MacOS developers use a tool called homebrew to install CLI applications.
Windows has a similar project called Scoop to easily install apps like vim, grep, and curl. Here’s some steps to get started.
Allow PowerShell scripts to be run
First, we need to allow PowerShell scripts to be run in Windows since Scoop uses it. By default, the PowerShell execution policy is set to Restricted which means PowerShell scripts cannot be run at all.
- Open the PowerShell application
Set-ExecutionPolicy RemoteSigned -scope CurrentUser
- Select Yes when asked to change the execution policy
Execution Policy Change The execution policy helps protect you from scripts that you do not trust. Changing the execution policy might expose you to the security risks described in the about_Execution_Policies help topic at https:/go.microsoft.com/fwlink/?LinkID=135170. Do you want to change the execution policy? [Y] Yes [A] Yes to All [N] No [L] No to All [S] Suspend [?] Help (default is "N"): Y
This changes your execution policy to RemoteSigned which allows scripts signed by a trusted publisher to be run.
It also allows scripts that are piped into the PowerShell standard input to be run even if they aren’t signed. This has some security implications, but you’ll need to allow this to run any PowerShell scripts.
You can learn more about execution policies here.
iex (new-object net.webclient).downloadstring('https://get.scoop.sh')
Initializing... Downloading... Extracting... Creating shim... Adding ~\scoop\shims to your path. Scoop was installed successfully! Type 'scoop help' for instructions.
This command downloads the PowerShell installation script and then passes the contents of the script to iex which is shorthand for Invoke-Expression.
Passing the contents to Invoke-Expression bypasses the signing check and runs the content of the script without leaving the installation files on your computer. This technique is similar to entry #8 on this list.
If you’re curious about the contents of the script, you can open up a web browser and go to the https://get.scoop.sh URL to see the contents.
Installing applications in scoop
Now you’re ready to open up the terminal and start installing apps.
To install curl:
scoop install curl
Installing '7zip' (18.05) [64bit] Loading 7z1805-x64.msi from cache Checking hash of 7z1805-x64.msi ... ok. Extracting 7z1805-x64.msi ... done. Linking ~\scoop\apps\7zip\current => ~\scoop\apps\7zip\18.05 Creating shim for '7z'. Creating shortcut for 7-Zip (7zFM.exe) '7zip' (18.05) was installed successfully! Installing 'curl' (7.61.0) [64bit] curl-7.61.0-win64-mingw.tar.xz (1.9 MB) [=====================================================================] 100% Checking hash of curl-7.61.0-win64-mingw.tar.xz ... ok. Extracting curl-7.61.0-win64-mingw.tar.xz ... done. Linking ~\scoop\apps\curl\current => ~\scoop\apps\curl\7.61.0 Creating shim for 'curl'. 'curl' (7.61.0) was installed successfully! 'curl' suggests installing 'cacert'.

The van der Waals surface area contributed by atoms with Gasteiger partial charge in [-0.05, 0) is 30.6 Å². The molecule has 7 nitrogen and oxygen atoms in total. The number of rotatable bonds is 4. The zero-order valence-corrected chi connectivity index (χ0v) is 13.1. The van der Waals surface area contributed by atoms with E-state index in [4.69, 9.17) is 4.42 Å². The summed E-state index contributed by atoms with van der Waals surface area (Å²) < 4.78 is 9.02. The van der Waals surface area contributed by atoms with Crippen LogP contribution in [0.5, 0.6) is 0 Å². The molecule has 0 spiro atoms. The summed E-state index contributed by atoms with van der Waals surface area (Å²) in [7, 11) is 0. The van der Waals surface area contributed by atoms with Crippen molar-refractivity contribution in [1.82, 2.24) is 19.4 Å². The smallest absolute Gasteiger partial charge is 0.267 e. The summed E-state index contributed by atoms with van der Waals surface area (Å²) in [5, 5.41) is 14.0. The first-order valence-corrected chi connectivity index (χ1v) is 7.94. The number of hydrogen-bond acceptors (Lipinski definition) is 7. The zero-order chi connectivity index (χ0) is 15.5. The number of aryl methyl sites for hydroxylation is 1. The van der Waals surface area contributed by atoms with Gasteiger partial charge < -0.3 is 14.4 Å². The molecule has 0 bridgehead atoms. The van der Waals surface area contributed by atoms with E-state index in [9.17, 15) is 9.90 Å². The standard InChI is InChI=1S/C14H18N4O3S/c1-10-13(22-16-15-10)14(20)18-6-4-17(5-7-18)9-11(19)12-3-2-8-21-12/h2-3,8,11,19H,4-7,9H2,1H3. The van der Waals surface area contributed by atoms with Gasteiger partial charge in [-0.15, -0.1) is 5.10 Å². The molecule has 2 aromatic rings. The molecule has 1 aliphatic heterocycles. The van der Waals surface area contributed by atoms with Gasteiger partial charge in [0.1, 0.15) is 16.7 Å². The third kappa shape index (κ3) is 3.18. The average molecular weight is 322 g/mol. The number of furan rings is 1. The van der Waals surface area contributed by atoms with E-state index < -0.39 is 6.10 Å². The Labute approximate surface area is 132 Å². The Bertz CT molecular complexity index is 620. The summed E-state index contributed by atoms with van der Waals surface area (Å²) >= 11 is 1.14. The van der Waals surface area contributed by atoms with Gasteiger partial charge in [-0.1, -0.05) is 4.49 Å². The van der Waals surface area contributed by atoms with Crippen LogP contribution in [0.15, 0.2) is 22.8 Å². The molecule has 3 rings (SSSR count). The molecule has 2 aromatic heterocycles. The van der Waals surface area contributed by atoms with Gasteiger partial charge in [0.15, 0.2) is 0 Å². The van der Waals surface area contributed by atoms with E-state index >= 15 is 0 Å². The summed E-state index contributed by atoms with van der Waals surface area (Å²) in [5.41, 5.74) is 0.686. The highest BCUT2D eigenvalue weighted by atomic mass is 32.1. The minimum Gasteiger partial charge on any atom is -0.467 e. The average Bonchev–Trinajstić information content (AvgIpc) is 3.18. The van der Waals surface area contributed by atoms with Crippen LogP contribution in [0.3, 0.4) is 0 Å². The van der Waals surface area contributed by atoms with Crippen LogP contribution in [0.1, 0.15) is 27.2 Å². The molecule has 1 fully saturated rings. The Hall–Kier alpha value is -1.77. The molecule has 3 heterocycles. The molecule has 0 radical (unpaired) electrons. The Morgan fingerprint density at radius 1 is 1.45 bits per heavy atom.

When you install an application, Scoop does three things:
- Installs application into your home folder (C:\Users\USERNAME\scoop\apps).
- Uses a shims folder (C:\Users\USERNAME\scoop\shims) that links to all the applications in the apps folder.
- Adds the location of the shims folder to your system’s PATH. This allows applications installed by Scoop to run in the terminal without typing in the full path.
What else can Scoop do? You can update, uninstall, and search for applications using Scoop.
scoop help to get the full list.
Usage: scoop <command> [<args>] Some useful commands are: alias Manage scoop aliases bucket Manage Scoop buckets cache Show or clear the download cache checkup Check for potential problems cleanup Cleanup apps by removing old versions config Get or set configuration values create Create a custom app manifest depends List dependencies for an app export Exports (an importable) list of installed apps help Show help for a command home Opens the app homepage info Display information about an app install Install apps list List installed apps prefix Returns the path to the specified app reset Reset an app to resolve conflicts search Search available apps status Show status and check for new app versions uninstall Uninstall an app update Update apps, or Scoop itself virustotal Look for app's hash on virustotal.com which Locate a shim/executable (similar to 'which' on Linux)
Things to watch out for
After installing or updating an app look at the output. Sometimes it will recommend installing other dependencies, give you some additional information about the application, or even show that a problem occurred.
For example, when you install vim, it suggests that you install vimtutor. Vimtutor is a tutorial for vim but is not required for vim to operate.
Here’s a message I received while updating an application.
'itcode"' is not recognized as an internal or external command, operable program or batch file.
There’s a github issue about this problem. In it, some people seem to suggest running the scoop update command in powershell instead of cmd.
However, in my case, the application still worked normally despite having that message during update.
With Scoop, it’s easy to install CLI tools like grep or development environments like Node on Windows. Give it a try the next time you’re missing a tool that’s available on Linux or Mac.